Kiffin fulfills his destiny, after being rumored to be O’s choice for OC this offseason.
Florida (10:1): Bolstered, no doubt, by his presence in the state, Kiffin will steal one under-the-radar recruit from the Gators and make him his offensive bellcow– putting up 90 catches for 1,400 yards in 2018 while Florida’s offense continues to be among the worst in the country.
Even on the heels of back-to-back SEC East titles, McIlwain has done nothing to show he’s a long-term fit in Gainesville. He was linked to the Oregon job this offseason, and seems savvy enough to pull the “I’m gonna be fired in a year, so let me get a new contract now” move of Houston Nutt and others before him.
McIlwain was an offensive hire, but the Gators have maintained their strong defenses from the Muschamp era…and the offense is still broken.
Kiffin with Florida talent! Unbelievable hire!
Arkansas (13:1): My thought is that, after two years of success at FAU, this won’t be sexy enough for Lane. If he peels back the curtains for a minute though, he’ll see that there is no sexier job in CFB. His two predecessors:
- Bobby Petrino, motorcycle accident with a young staffer. (8/10 sexy rating)
- Bret Bieliema, of “borderline erotic” fame. (8/10 sexy rating)
Bieliema has low-key sucked at Arkansas, overall, and his window to break through is probably the best fit for this timeline.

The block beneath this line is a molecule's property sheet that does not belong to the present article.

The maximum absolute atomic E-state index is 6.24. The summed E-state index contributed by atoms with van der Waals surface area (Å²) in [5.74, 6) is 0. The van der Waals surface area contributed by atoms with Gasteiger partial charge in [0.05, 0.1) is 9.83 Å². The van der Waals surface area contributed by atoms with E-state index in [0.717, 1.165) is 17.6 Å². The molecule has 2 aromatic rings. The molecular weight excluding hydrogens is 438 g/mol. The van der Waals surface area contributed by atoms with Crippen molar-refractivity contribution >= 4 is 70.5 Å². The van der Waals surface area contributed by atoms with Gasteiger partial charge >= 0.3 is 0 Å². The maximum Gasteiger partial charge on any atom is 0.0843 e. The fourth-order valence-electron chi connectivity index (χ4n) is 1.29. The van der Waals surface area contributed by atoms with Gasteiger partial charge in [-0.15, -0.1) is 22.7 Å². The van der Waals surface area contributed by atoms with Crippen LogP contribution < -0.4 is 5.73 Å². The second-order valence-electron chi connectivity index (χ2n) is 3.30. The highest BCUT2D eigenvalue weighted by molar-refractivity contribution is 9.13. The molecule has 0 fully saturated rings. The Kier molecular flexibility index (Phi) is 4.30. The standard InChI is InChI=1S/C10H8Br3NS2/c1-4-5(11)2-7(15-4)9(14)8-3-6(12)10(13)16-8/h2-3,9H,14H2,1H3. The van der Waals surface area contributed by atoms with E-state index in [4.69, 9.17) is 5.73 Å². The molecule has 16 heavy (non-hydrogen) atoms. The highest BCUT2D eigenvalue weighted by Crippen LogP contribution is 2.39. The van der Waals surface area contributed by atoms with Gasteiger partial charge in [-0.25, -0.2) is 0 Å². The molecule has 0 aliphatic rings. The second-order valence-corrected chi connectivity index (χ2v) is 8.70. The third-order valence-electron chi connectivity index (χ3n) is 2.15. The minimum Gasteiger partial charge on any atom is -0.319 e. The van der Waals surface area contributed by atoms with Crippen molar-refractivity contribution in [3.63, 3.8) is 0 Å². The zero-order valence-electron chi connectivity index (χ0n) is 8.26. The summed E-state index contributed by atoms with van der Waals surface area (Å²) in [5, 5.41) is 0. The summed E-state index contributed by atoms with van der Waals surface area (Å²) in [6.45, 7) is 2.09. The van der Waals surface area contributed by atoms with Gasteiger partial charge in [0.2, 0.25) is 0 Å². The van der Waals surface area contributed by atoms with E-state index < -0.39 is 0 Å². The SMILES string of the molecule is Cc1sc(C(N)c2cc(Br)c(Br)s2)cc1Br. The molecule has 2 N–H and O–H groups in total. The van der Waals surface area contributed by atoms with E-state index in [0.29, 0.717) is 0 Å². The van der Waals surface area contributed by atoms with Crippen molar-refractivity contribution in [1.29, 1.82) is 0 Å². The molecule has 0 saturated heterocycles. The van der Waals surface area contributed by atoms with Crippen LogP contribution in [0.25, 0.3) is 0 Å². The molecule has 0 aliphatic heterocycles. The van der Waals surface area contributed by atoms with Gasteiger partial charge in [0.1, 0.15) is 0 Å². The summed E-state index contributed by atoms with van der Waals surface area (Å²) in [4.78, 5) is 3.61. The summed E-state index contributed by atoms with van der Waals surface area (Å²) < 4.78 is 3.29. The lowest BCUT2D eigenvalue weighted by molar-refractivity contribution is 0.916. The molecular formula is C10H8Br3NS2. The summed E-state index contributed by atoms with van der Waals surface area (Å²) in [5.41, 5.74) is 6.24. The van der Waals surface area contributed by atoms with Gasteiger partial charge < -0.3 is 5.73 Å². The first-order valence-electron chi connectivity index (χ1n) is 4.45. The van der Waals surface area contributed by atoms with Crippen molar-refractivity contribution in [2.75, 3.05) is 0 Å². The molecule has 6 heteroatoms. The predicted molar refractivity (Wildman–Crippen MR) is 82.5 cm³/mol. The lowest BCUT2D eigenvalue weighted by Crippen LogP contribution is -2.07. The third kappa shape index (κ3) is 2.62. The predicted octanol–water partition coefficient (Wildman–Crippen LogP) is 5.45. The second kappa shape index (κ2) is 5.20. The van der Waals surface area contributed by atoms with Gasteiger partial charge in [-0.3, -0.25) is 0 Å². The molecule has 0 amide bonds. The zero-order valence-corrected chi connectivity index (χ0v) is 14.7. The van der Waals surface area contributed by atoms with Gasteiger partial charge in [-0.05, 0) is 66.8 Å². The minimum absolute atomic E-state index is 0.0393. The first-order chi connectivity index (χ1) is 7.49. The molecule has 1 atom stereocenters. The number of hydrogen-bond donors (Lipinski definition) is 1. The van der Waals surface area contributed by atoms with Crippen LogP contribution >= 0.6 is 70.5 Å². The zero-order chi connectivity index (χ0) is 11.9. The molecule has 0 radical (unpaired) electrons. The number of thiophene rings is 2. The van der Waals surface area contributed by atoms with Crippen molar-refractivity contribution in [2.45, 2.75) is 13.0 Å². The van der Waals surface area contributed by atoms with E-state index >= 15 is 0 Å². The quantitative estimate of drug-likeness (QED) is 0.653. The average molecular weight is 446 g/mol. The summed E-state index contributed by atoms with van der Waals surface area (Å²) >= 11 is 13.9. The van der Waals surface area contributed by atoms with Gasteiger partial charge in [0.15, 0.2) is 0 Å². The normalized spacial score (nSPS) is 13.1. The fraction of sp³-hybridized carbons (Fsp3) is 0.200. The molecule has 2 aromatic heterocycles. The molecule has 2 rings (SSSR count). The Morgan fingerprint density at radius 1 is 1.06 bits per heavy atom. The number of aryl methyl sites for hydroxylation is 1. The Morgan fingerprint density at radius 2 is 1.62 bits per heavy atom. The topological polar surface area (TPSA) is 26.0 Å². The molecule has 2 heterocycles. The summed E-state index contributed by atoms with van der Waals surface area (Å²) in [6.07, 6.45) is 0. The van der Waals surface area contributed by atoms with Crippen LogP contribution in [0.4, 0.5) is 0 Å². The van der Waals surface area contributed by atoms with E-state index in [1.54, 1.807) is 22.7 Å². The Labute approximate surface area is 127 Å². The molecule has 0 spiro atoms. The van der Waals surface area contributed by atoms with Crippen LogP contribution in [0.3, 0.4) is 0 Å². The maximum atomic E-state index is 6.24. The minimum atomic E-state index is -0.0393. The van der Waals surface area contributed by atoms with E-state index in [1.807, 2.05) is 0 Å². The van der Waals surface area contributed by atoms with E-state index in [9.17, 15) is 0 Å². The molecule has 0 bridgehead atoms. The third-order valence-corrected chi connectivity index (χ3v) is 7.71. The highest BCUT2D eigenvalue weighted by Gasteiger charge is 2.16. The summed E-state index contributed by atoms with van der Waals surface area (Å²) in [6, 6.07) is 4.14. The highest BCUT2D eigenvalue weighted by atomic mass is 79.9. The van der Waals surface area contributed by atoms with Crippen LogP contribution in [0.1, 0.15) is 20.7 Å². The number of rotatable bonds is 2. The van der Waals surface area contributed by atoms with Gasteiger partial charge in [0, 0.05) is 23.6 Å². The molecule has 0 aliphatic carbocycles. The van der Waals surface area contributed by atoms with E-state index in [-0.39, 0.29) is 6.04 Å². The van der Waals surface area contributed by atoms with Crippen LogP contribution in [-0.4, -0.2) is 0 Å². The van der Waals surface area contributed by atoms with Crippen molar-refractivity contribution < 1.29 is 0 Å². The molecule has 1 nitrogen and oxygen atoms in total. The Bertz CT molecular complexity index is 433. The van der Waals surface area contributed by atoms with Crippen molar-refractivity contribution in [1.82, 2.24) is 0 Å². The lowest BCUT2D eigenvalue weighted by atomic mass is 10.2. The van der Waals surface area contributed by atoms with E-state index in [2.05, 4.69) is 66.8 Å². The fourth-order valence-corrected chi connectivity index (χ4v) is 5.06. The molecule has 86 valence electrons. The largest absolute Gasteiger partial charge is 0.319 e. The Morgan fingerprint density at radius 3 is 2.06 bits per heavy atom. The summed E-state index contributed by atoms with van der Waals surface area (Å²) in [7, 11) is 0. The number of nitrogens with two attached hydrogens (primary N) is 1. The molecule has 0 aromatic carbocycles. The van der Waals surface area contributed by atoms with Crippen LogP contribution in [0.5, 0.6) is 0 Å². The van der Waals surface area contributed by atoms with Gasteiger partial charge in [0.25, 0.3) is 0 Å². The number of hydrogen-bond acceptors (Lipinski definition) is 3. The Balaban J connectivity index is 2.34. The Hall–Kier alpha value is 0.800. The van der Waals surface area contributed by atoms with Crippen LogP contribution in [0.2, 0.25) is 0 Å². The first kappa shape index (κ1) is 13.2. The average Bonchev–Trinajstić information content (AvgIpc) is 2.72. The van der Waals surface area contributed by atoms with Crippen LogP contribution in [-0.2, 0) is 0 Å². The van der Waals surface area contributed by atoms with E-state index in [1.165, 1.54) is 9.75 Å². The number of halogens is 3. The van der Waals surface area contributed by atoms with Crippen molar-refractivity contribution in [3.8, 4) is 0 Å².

Alabama (15:1): Someday sooner than we realize, Nick Saban will retire or move on. Why not after his fourth-straight national championship? Steve Sarkisian will still have too many alcohol-related red flags to make the jump. Jeremy Pruitt is too unstable a human.
Why not keep Saban’s coordinators in place and rehire his right-hand man?
Georgia (25:1): (*note: this won’t happen with Greg McGarity at AD, and they likely won’t fire a “Georgia man” after three years, but say Kirby Smart is .500 after three years and Mark Richt has at least one ACC Coastal title*)
Yeah, it doesn’t sound so bad anymore, does it?
Georgia has the pro-style personnel in place to take immediate strides, and Smart’s recruiting will lend itself to an immediate turnaround to eke out another 2-3 wins based on talent and decent coaching alone.
RIP, “Kirby Dumb” memes.
South Carolina (30:1): A retread hire at South Carolina? Surely you jest. Lou Holtz, Steve Spurrier, and Will Muschamp have all found varying degrees of success doing just this, and I’m hedging on Coach Boom riding Jake Bentley and the young Cocks to two excellent seasons before he takes a better job (not gonna happen, but 30:1 seems safe).